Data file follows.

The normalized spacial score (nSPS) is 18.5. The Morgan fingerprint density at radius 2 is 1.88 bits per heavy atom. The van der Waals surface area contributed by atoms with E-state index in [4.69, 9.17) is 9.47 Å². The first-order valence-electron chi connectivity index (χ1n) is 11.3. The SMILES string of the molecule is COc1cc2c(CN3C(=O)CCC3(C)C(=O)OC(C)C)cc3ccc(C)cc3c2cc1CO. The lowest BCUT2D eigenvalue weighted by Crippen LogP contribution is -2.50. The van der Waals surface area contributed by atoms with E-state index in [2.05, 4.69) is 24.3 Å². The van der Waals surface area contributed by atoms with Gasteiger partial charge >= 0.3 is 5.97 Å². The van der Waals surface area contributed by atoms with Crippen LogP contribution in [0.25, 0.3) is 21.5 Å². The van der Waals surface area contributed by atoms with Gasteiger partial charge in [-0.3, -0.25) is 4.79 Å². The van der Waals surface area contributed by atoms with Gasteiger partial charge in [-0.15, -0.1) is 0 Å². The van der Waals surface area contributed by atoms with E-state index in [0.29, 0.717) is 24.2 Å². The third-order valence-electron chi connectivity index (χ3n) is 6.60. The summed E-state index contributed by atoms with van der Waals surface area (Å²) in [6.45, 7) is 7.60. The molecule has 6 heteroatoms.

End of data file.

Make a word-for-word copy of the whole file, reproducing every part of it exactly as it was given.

The normalized spacial score (nSPS) is 18.5. The Morgan fingerprint density at radius 2 is 1.88 bits per heavy atom. The van der Waals surface area contributed by atoms with E-state index in [4.69, 9.17) is 9.47 Å². The first-order valence-electron chi connectivity index (χ1n) is 11.3. The SMILES string of the molecule is COc1cc2c(CN3C(=O)CCC3(C)C(=O)OC(C)C)cc3ccc(C)cc3c2cc1CO. The lowest BCUT2D eigenvalue weighted by Crippen LogP contribution is -2.50. The van der Waals surface area contributed by atoms with E-state index in [2.05, 4.69) is 24.3 Å². The van der Waals surface area contributed by atoms with Gasteiger partial charge >= 0.3 is 5.97 Å². The van der Waals surface area contributed by atoms with Crippen LogP contribution in [0.25, 0.3) is 21.5 Å². The van der Waals surface area contributed by atoms with Gasteiger partial charge in [-0.3, -0.25) is 4.79 Å². The van der Waals surface area contributed by atoms with Gasteiger partial charge in [-0.15, -0.1) is 0 Å². The van der Waals surface area contributed by atoms with E-state index in [0.29, 0.717) is 24.2 Å². The third-order valence-electron chi connectivity index (χ3n) is 6.60. The summed E-state index contributed by atoms with van der Waals surface area (Å²) in [6.45, 7) is 7.60. The molecule has 6 heteroatoms.